Agree. I just wanted to get rid of the magnet based sensors, so that's why I got rid of them. The alignment issue is a mess for me when I switch wheels and if I'm not careful when transporting our bikes. So it's a convenience issue for me. The issue has been a pain for me for years and I'm glad there are sensors available that get away from the magnet/hall effect sensor alignment strategy.

The newest version of the Wahoo blue s/c speed and cadence sensor transmits simultaneously in ANT+ and BT LE. You can actually run a computer on each protocol simultaneously using a single sensor. Not that you'd want to, but both protocols are being transmitted simultaneously real time.

J.
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Old 06-17-15, 10:15 AM   #13
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Agree. I just wanted to get rid of the magnet based sensors, so that's why I got rid of them
The only Wahoo sensor that doesn't use magnets is the cadence-only sensor.

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The newest version of the Wahoo blue s/c speed and cadence sensor transmits simultaneously in ANT+ and BT LE. You can actually run a computer on each protocol simultaneously using a single sensor. Not that you'd want to, but both protocols are being transmitted simultaneously real time.
If people need/want to buy a sensor, they should look closely at the ANT+/BT ones!

The plastic case for the Wahoo speed/cadence sensor is the same as the same as the Bontrager sensor. I suspect they are manufactured by one company. (I've had good luck with the Bontrager sensor.)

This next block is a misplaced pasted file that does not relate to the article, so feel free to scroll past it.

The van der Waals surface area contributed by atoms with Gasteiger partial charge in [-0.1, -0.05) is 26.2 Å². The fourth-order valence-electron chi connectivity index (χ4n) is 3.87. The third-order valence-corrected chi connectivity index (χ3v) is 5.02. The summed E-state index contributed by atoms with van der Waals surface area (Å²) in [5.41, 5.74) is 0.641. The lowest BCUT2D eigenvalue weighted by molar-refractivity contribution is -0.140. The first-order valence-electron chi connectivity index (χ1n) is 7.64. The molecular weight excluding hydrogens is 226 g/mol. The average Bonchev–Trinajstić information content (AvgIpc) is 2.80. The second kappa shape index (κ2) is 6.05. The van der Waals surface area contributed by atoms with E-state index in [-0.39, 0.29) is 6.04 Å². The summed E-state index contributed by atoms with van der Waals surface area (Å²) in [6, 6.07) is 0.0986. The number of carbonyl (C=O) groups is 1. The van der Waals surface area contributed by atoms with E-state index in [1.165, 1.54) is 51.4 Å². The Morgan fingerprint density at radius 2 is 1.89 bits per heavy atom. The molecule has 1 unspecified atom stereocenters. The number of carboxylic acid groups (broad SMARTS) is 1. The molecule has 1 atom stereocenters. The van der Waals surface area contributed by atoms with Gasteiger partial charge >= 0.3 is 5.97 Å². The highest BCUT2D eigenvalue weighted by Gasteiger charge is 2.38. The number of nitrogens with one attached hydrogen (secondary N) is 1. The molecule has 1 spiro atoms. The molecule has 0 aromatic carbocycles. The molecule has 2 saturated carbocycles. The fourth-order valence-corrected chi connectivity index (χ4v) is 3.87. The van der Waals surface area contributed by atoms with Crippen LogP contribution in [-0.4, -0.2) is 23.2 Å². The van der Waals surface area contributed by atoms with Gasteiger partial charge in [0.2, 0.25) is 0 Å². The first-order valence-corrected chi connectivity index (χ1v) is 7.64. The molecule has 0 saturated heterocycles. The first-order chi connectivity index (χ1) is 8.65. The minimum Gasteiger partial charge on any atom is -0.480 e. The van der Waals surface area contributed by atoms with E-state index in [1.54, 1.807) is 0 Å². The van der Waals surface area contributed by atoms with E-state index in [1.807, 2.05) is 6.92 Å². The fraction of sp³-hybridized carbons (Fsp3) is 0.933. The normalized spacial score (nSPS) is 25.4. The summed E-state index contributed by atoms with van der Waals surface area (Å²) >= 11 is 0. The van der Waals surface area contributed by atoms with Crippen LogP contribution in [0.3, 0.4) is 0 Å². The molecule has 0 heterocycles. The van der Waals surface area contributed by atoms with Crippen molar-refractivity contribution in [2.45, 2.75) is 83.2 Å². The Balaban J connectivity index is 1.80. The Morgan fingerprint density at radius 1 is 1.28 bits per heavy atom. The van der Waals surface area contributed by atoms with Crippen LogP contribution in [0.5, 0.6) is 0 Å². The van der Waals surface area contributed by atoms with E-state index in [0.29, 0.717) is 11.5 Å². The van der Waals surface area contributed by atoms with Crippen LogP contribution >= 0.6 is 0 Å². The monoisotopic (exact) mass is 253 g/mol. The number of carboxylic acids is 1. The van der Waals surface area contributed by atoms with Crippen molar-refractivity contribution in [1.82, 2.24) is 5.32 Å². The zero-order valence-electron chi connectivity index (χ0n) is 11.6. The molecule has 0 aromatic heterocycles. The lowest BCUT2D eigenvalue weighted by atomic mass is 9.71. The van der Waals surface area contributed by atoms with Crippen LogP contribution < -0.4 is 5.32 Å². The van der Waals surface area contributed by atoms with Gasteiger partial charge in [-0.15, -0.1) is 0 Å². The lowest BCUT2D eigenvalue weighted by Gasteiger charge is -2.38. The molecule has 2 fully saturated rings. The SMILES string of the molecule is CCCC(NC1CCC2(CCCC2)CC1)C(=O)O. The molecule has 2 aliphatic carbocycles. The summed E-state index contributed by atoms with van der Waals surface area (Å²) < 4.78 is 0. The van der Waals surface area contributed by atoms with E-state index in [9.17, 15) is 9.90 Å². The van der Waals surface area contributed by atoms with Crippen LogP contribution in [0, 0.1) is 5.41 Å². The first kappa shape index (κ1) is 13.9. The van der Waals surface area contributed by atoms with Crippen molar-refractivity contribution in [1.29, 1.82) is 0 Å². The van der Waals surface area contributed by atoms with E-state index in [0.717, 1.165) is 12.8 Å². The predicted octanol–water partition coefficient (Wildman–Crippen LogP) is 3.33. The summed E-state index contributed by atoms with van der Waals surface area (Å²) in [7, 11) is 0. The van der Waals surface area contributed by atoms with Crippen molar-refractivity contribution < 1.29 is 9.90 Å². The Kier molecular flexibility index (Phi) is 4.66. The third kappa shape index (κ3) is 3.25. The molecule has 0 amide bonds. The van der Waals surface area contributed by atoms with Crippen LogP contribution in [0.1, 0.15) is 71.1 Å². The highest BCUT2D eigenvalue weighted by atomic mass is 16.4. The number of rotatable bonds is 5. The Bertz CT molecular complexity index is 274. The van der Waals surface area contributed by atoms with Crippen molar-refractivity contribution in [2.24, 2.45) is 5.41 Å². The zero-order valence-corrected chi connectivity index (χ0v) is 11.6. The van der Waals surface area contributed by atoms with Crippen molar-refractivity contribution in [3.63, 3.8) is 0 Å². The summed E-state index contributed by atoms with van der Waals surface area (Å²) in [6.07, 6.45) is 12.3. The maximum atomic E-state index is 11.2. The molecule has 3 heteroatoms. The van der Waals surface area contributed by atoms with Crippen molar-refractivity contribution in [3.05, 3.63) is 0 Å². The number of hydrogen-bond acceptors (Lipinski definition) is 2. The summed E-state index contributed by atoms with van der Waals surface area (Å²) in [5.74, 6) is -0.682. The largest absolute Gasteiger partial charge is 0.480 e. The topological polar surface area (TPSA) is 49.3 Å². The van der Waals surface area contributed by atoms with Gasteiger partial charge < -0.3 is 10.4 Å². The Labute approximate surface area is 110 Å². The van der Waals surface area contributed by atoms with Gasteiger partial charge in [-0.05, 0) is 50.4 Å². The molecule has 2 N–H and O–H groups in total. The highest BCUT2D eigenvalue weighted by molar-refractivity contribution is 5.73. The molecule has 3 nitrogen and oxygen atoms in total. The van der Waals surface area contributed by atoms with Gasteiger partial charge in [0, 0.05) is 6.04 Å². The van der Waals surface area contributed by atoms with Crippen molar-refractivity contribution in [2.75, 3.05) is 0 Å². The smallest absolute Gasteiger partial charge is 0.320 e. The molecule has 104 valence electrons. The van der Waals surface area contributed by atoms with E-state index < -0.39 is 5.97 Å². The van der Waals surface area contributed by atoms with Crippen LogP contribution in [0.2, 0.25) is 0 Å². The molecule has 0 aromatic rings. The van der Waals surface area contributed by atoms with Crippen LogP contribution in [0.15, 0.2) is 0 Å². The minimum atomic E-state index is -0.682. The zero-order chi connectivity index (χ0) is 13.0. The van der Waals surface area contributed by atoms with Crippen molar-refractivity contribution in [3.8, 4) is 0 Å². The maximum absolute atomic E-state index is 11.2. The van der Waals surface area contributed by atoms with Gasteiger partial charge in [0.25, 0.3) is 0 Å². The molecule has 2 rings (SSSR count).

It's easier to have the units transmit both at the same time (fewer buttons/configuring issues for a sensor/transmitter that is supposed to be a simple to use as possible). The only downside is (possibly) shorter battery life.

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Old 06-17-15, 10:31 AM   #14
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The only Wahoo sensor that doesn't use magnets is the cadence-only sensor.


If people need/want to buy a sensor, they should look closely at the ANT+/BT ones!

The plastic case for the Wahoo speed/cadence sensor is the same as the same as the Bontrager sensor. I suspect they are manufactured by one company. (I've had good luck with the Bontrager sensor.)

It's easier to have the units transmit both at the same time (fewer buttons/configuring issues for a sensor/transmitter that is supposed to be a simple to use as possible). The only downside is (possibly) shorter battery life.
Agree. I don't think there is an issue with battery life. But for sure, it's a lot more flexible to be able to have a sensor that works with any available standard. That said, check first with the mfg about the standard and the computer you have. There can be issues with rev levels etc...